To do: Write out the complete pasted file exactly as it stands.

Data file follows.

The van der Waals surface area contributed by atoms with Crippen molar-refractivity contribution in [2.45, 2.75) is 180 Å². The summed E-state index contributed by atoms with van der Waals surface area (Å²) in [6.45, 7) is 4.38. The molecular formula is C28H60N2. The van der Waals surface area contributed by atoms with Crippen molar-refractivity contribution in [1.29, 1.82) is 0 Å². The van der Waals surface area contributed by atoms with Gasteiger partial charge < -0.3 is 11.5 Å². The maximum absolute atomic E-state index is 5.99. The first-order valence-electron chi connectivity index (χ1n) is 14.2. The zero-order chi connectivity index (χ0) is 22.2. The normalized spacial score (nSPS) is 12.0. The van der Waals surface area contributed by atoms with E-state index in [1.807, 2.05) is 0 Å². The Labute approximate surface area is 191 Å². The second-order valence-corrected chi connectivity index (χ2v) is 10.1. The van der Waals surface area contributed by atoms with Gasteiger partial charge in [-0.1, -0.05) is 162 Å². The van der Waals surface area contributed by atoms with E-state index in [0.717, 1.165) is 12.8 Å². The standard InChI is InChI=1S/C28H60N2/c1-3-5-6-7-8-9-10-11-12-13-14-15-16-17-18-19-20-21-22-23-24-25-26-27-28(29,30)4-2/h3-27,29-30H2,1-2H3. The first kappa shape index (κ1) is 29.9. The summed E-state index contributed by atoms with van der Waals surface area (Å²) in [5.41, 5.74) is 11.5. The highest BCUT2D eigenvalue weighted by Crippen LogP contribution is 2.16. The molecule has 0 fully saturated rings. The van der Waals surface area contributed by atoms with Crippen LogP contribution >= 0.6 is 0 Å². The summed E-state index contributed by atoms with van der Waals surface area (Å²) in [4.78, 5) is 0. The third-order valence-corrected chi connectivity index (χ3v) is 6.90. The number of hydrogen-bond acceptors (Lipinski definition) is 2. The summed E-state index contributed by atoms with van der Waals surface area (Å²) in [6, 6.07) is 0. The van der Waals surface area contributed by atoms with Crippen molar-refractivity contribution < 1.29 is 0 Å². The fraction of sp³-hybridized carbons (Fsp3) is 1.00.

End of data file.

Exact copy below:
The van der Waals surface area contributed by atoms with Crippen molar-refractivity contribution in [2.45, 2.75) is 180 Å². The summed E-state index contributed by atoms with van der Waals surface area (Å²) in [6.45, 7) is 4.38. The molecular formula is C28H60N2. The van der Waals surface area contributed by atoms with Crippen molar-refractivity contribution in [1.29, 1.82) is 0 Å². The van der Waals surface area contributed by atoms with Gasteiger partial charge < -0.3 is 11.5 Å². The maximum absolute atomic E-state index is 5.99. The first-order valence-electron chi connectivity index (χ1n) is 14.2. The zero-order chi connectivity index (χ0) is 22.2. The normalized spacial score (nSPS) is 12.0. The van der Waals surface area contributed by atoms with E-state index in [1.807, 2.05) is 0 Å². The Labute approximate surface area is 191 Å². The second-order valence-corrected chi connectivity index (χ2v) is 10.1. The van der Waals surface area contributed by atoms with Gasteiger partial charge in [-0.1, -0.05) is 162 Å². The van der Waals surface area contributed by atoms with E-state index in [0.717, 1.165) is 12.8 Å². The standard InChI is InChI=1S/C28H60N2/c1-3-5-6-7-8-9-10-11-12-13-14-15-16-17-18-19-20-21-22-23-24-25-26-27-28(29,30)4-2/h3-27,29-30H2,1-2H3. The first kappa shape index (κ1) is 29.9. The summed E-state index contributed by atoms with van der Waals surface area (Å²) in [5.41, 5.74) is 11.5. The highest BCUT2D eigenvalue weighted by Crippen LogP contribution is 2.16. The molecule has 0 fully saturated rings. The van der Waals surface area contributed by atoms with Crippen LogP contribution >= 0.6 is 0 Å². The summed E-state index contributed by atoms with van der Waals surface area (Å²) in [4.78, 5) is 0. The third-order valence-corrected chi connectivity index (χ3v) is 6.90. The number of hydrogen-bond acceptors (Lipinski definition) is 2. The summed E-state index contributed by atoms with van der Waals surface area (Å²) in [6, 6.07) is 0. The van der Waals surface area contributed by atoms with Crippen molar-refractivity contribution < 1.29 is 0 Å². The fraction of sp³-hybridized carbons (Fsp3) is 1.00.